Monday, August 23, 2010

Tim Burgess in Crosscut

Tim Burgess has followed up on his guest column in the Times with another ill-informed and ill-advised piece in Crosscut.

Won't somebody either set him straight or stop him?

9 comments:

Eric M said...

Oustandingly committed to cluelessness.

"An independent organization, the National Council on Teacher Quality"...

What a tool.

Sahila said...

Crosscut has been recipients of more Gates money recently - another $400,000 of it...

And see what other media we have trusted to be independent gets Gates money....

http://www.bizjournals.com/seattle/blog/2010/07/gates_foundation_quadruples_grant_to_seattle_blog.html

Anonymous said...

I thought this comment was one of the best things I've read about the whole issue:


If we substitute the word "neighborhoods" for the words "public schools" and the words "police officers" for the word "teachers," then by your logic, we should should be using crime statistics in given neighborhoods to determine the salaries, job security, and bargaining power of our police officers. After all, if crime goes up, aren't they accountable? I mean, the numbers don't lie, do they?
...
— ivan


It's a great analogy.

-John

Charlie Mas said...

The Ivan who wrote that is a big player in the Democratic party in West Seattle. Mr. Burgess should pay attention.

For those who don't know, Mr. Burgess is a former police officer, so the choice of profession was meant to be personal.

Sahila said...

Mr Burgess is a member of the Our Schools Coalition... of orange T-shirt fame...

zb said...

I read the two papers that Burgess links to. They're nice summaries.

And, I'm finally getting why Ravitch has done an about face. The reform people (and I'm talking about the academics, like Kane) are supposed to be in favor of evidence based decision making. But, in both manuscripts, I detect distinct unwillingness to accept the evidence when the evidence doesn't agree with what was a cool hypothesis. For example, the evidence that small schools, of vouchers, or charters improve education is vanishingly weak, but all three are cast in the most positive light possible. Evidence based decision making is supposed to mean that you give up an idea when there's no evidence for it, regardless of the striking beauty of the idea.

In the paper on "identifying effective teaches", the authors dismiss a 1% gain in scores-measured student achievement that can be correlated with credentialing of teaches (they don't like credentialing) while a few paragraphs later they support a VAM based hiring/tenure process that would produce a net benefit of 1.2%. If 1% is a significant difference for hiring methodology, why isn't it for credentialing?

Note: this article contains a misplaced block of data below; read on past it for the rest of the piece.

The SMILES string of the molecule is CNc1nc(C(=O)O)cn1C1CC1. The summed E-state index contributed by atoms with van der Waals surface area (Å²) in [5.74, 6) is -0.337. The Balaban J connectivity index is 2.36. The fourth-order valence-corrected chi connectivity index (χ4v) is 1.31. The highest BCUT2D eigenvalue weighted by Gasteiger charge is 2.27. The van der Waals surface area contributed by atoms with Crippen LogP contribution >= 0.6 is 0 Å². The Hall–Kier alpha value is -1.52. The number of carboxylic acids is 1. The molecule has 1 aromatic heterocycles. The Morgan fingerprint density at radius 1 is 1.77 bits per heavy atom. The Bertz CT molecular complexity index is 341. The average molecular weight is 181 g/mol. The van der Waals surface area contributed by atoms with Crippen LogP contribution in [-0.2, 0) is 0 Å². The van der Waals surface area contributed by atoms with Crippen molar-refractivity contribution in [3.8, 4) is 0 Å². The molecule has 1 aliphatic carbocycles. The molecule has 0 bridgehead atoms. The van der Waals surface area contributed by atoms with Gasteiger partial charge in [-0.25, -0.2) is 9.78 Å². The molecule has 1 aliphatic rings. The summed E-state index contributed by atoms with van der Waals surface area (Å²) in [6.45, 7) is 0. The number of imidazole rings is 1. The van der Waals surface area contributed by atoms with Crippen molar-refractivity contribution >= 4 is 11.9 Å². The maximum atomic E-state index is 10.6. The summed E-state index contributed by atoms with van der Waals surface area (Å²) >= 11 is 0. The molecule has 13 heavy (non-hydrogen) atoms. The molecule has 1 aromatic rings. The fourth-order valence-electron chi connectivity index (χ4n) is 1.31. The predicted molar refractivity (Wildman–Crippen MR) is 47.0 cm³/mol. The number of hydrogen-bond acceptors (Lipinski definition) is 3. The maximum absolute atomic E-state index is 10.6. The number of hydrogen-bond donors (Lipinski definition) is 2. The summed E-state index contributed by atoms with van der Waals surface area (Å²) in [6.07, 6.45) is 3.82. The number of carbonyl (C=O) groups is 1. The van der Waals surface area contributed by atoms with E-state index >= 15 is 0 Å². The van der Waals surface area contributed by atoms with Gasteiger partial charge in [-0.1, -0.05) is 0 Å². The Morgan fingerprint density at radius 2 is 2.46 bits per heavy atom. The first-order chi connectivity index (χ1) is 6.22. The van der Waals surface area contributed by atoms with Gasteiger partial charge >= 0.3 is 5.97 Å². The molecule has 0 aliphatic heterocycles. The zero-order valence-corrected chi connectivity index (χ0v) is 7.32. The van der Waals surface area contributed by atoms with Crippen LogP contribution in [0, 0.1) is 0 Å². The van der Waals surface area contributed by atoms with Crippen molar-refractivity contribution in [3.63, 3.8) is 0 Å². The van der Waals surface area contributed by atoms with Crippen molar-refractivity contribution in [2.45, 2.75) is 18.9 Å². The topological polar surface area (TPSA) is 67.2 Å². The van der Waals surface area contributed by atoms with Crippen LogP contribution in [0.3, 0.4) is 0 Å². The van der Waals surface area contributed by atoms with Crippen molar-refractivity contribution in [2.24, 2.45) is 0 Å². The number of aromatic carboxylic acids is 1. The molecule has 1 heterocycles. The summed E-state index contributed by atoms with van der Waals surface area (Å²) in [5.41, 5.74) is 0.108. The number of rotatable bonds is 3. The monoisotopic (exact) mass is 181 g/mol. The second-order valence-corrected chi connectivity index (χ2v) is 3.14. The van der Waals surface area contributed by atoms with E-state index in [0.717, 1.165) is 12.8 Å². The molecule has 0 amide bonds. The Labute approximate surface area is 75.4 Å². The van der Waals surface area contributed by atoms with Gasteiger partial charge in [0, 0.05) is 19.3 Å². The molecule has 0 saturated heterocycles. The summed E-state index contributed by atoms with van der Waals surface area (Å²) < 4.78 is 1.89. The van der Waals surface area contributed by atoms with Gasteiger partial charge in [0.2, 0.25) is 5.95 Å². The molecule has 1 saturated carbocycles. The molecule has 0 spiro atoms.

Except for Ravitch, I'm seeing scant evidence that the authors of education reform papers reflect real evidence based decision making.

seattle citizen said...

Tim Burgess IS a member of the recently created astro-turf organization "Our Schools Coalition."

OSC Burgess, four or five business groups, and about twenty minority groups. It's quite obvious to me that Burgess has struck a deal with these groups (with the Alliance and/or LEV the broker: The connection is the survey which was first published by A4E or LEV, then passed to the new OSC)

As noted in the past, OSC is not a fan of data: The survey methodology they have posted on their sparse website has had data changed three times: The first time it said it got the names for those to be surveyed from Seattle Public Schools. Then, when this was found to be fishy by the public, it added "and King County Voter roles" to where it got the names. Then it deleted both SPS and KC, leaving us to wonder where it got the list of names.

OSC has also changed its contact information on its website. The "contact link" used to connect to Karen Waters, of Strategies 360, a local PR and messaging group that has done business with all sorts of politicos and companies, including Gates. Now, the "contact" link connects to "info@ourschoolscoalition.org"

Guess they didn't want us to know where they got the list of names, nor who runs OSC.

I wonder if that deal with Gates, the Alliance, LEV, Strategies 360, Our Schools Coalition, and the twenty or so minority groups pays off for Burgess come election day?

Josh Hayes said...

An excellent observation, zb, and one which strikes a lot of people as counter-intuitive: the BEST scientist - and I'm counting researchers on academic performance as scientists - is the one who doesn't care what the answer to the research question is.

Yes, no, I don't care. I just want to know which it is.

Trouble starts when researchers slide into advocacy. When they fall in love with their theoretical framework. From there it's a quick slide down the slope to obfuscatory statistics, to arbitrary deletion of contradictory data because they, uh, have "problems" (i.e. they don't comport with your preconceived notions), and eventually, to throwing out data altogether, because dammit, I'm RIGHT. I don't NEED data.

And that's where we sit now: hostages to True Believers.

dan dempsey said...

"Hostages to True Believers"

Where is our rescue team?